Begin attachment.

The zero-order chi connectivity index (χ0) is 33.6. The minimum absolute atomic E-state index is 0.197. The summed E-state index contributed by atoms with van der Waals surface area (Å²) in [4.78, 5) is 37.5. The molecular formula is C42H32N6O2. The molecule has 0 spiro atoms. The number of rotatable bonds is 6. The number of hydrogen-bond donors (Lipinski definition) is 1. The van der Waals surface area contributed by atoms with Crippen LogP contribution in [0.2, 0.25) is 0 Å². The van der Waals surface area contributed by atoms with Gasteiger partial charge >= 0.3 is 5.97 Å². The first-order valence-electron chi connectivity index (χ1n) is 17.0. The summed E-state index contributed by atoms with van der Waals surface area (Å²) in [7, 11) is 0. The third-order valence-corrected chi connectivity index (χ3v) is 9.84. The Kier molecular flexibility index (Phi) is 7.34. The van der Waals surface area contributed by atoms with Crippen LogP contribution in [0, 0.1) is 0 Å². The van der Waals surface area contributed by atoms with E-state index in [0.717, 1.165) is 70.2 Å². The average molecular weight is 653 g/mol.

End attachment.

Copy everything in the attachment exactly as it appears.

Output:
The zero-order chi connectivity index (χ0) is 33.6. The minimum absolute atomic E-state index is 0.197. The summed E-state index contributed by atoms with van der Waals surface area (Å²) in [4.78, 5) is 37.5. The molecular formula is C42H32N6O2. The molecule has 0 spiro atoms. The number of rotatable bonds is 6. The number of hydrogen-bond donors (Lipinski definition) is 1. The van der Waals surface area contributed by atoms with Crippen LogP contribution in [0.2, 0.25) is 0 Å². The van der Waals surface area contributed by atoms with Gasteiger partial charge >= 0.3 is 5.97 Å². The first-order valence-electron chi connectivity index (χ1n) is 17.0. The summed E-state index contributed by atoms with van der Waals surface area (Å²) in [7, 11) is 0. The third-order valence-corrected chi connectivity index (χ3v) is 9.84. The Kier molecular flexibility index (Phi) is 7.34. The van der Waals surface area contributed by atoms with Crippen LogP contribution in [0, 0.1) is 0 Å². The van der Waals surface area contributed by atoms with E-state index in [0.717, 1.165) is 70.2 Å². The average molecular weight is 653 g/mol.